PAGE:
Cuban deal with MLB allows players to sign without defecting

NEW YORK/HAVANA (Reuters) - Major League Baseball has reached an historic agreement with the Cuban Baseball Federation allowing Cuban players to sign with U.S. teams without needing to defect, seeking to end the practice of Cuban stars being smuggled off the island on speedboats.

MLB, the Cuban federation and the Major League Baseball Players Association said they signed the deal on Wednesday after three years of negotiations, providing a ray of light during a period of fraught U.S.-Cuban relations.

MLB teams will pay the Cuban Baseball Federation a release fee for each player to be signed from Cuba, providing a huge windfall for Cuban baseball which has suffered from dwindling budgets and the defection of its best players.

“Our primary objective in this agreement is to provide players from Cuba a path to the major leagues without having to endure the hardships many of our players have already experienced,” Dan Halem, MLB deputy commissioner for administration and chief legal officer, told Reuters.

The deal, which will have to be renewed after three years, puts the Cuban federation on a par with the terms that the MLB has with other professional baseball leagues around the world.

Cuban players older than age 25 and with six years of service in the Cuban league will be free to sign with MLB teams, Halem said. For those free agents, the teams will pay the Cuban federation between 15 percent and 25 percent of the total amount of guaranteed money on a player’s contract, he added.

The sum will not come out of the player’s remuneration, but be paid on top of that.

The percentage will depend on the size of the contract, Halem said, equaling 20 percent for the first $25 million, 17.5 percent for the next $25 million and 15 percent for any amount over $50 million.

For the under-25 players, who will need Cuba’s permission to leave, MLB teams will pay a straight 25 percent of the player’s signing bonus to the Cuban federation, according to Halem.

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Such international amateurs are paid small salaries and make most of their money on signing bonuses, which are limited under MLB’s collective bargaining agreement.

In an effort to dissuade younger players from defecting, the MLB agreed to impose a one- to two-year waiting period on anyone who does so before they can be eligible to sign with a big-league team.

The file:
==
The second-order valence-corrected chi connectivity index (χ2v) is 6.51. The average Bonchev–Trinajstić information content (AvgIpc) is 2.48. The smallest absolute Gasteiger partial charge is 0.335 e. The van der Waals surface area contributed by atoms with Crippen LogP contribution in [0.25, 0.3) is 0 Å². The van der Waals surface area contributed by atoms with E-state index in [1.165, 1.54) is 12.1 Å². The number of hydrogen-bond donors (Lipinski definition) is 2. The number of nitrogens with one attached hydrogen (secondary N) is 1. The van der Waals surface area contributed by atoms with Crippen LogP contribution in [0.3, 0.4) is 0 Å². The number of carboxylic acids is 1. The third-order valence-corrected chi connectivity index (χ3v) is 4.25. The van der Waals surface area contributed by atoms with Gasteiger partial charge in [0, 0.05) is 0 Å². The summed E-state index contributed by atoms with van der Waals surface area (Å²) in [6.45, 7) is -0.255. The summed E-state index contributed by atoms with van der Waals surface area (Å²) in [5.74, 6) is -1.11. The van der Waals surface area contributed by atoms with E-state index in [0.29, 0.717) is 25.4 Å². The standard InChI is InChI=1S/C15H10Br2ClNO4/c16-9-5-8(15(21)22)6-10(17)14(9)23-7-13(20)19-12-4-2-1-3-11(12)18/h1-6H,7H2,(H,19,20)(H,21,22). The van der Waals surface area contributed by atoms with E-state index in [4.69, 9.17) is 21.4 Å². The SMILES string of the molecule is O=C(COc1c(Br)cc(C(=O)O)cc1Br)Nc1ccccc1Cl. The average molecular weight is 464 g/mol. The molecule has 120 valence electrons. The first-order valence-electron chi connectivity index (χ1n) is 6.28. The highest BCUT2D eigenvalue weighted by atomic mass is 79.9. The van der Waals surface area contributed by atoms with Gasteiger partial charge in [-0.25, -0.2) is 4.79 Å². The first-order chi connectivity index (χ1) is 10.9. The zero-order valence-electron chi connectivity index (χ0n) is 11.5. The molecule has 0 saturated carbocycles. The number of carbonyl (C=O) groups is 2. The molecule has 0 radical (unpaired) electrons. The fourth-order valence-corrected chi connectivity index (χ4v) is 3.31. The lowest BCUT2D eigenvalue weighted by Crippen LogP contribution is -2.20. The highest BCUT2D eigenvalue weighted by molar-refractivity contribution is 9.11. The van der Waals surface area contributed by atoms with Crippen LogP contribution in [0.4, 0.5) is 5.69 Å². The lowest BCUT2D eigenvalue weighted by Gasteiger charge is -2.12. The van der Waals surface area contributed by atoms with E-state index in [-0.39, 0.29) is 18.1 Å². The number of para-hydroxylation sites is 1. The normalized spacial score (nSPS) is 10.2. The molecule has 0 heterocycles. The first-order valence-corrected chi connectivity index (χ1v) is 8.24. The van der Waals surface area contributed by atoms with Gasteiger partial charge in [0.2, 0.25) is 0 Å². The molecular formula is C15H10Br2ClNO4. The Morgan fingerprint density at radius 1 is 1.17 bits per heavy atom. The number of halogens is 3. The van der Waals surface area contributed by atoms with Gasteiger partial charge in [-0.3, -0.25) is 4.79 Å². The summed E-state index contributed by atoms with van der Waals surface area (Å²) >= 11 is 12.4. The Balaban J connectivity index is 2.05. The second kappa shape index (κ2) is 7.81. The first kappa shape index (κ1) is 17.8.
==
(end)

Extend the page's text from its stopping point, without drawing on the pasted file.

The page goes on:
The Cuban Baseball Federation told a news conference that the fees it would receive were an acknowledgement of the work it has done to develop great players.

“With the revenue we will rake in, we will be able to develop Cuban baseball from the base and raise the level,” former star national team player Omar Linares told Reuters. He said he wished he had had the chance to show his worth in the big leagues.


Such a deal would have been virtually impossible under the U.S.-Cuban relations of the Cold War, when diplomatic relations were severed and the United States imposed a strict economic embargo on the island country 90 miles (145 km) from Florida.

In the past, many Cuban players seeking riches in the big leagues have made dangerous journeys via human traffickers to defect. Others abandoned the Cuban national team while traveling abroad.

More than 350 Cuban ballplayers have defected since the start of 2014, including more than 170 in 2015 alone, according to Cuban journalist Francys Romero.

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Some of the biggest stars in MLB have undertaken such treks, including Yasiel Puig of the Los Angeles Dodgers, Yoenis Cespedes of the New York Mets and Jose Dariel Abreu of the Chicago White Sox - all of whom have signed multiyear, multimillion-dollar contracts.

The mininum salary for players in Cuba is $50 per month, so the payoff was huge for the stars. But many of the Cuban defectors have languished in the minor leagues or were released.

Players who defected had to wait eight years before they could return to Cuba for a visit and gave up any hope of playing for Cuba’s national team.

“Knowing that the next generation of Cuban baseball players will not endure the unimaginable fate of past Cuban players is the realization of an impossible dream for all of us,” Abreu said in a statement released by MLB.

“Dealing with the exploitation of smugglers and unscrupulous agencies will finally come to an end for the Cuban baseball player. To this date, I am still harassed.”

Negotiations on the baseball deal began after former presidents Barack Obama and Raul Castro agreed to restore diplomatic relations in 2014 and end five decades of enmity. Trade and travel restrictions were eased, even though the U.S. economic embargo of Cuba remains in place.

President Donald Trump reversed part of the opening to Cuba upon taking office in 2017, but the baseball talks were allowed to move forward under a 2016 decision by the U.S. Treasury Department’s Office of Foreign Assets Control (OFAC) before Obama left office.

OFAC determined that MLB teams were allowed to transfer money to the Cuban Baseball Federation because it was not a government agency, Halem said.

“Huge deal. We spent the end of the Obama administration trying to set the conditions to make this possible,” Ben Rhodes, a former Obama aide who negotiated much of the bilateral detente, said on Twitter, adding: “At a time of political division baseball is something that can bring Americans and Cubans together.”

Reporting by Daniel Trotta; writing by Sarah Marsh; editing by David Gregorio and Sonya Hepinstall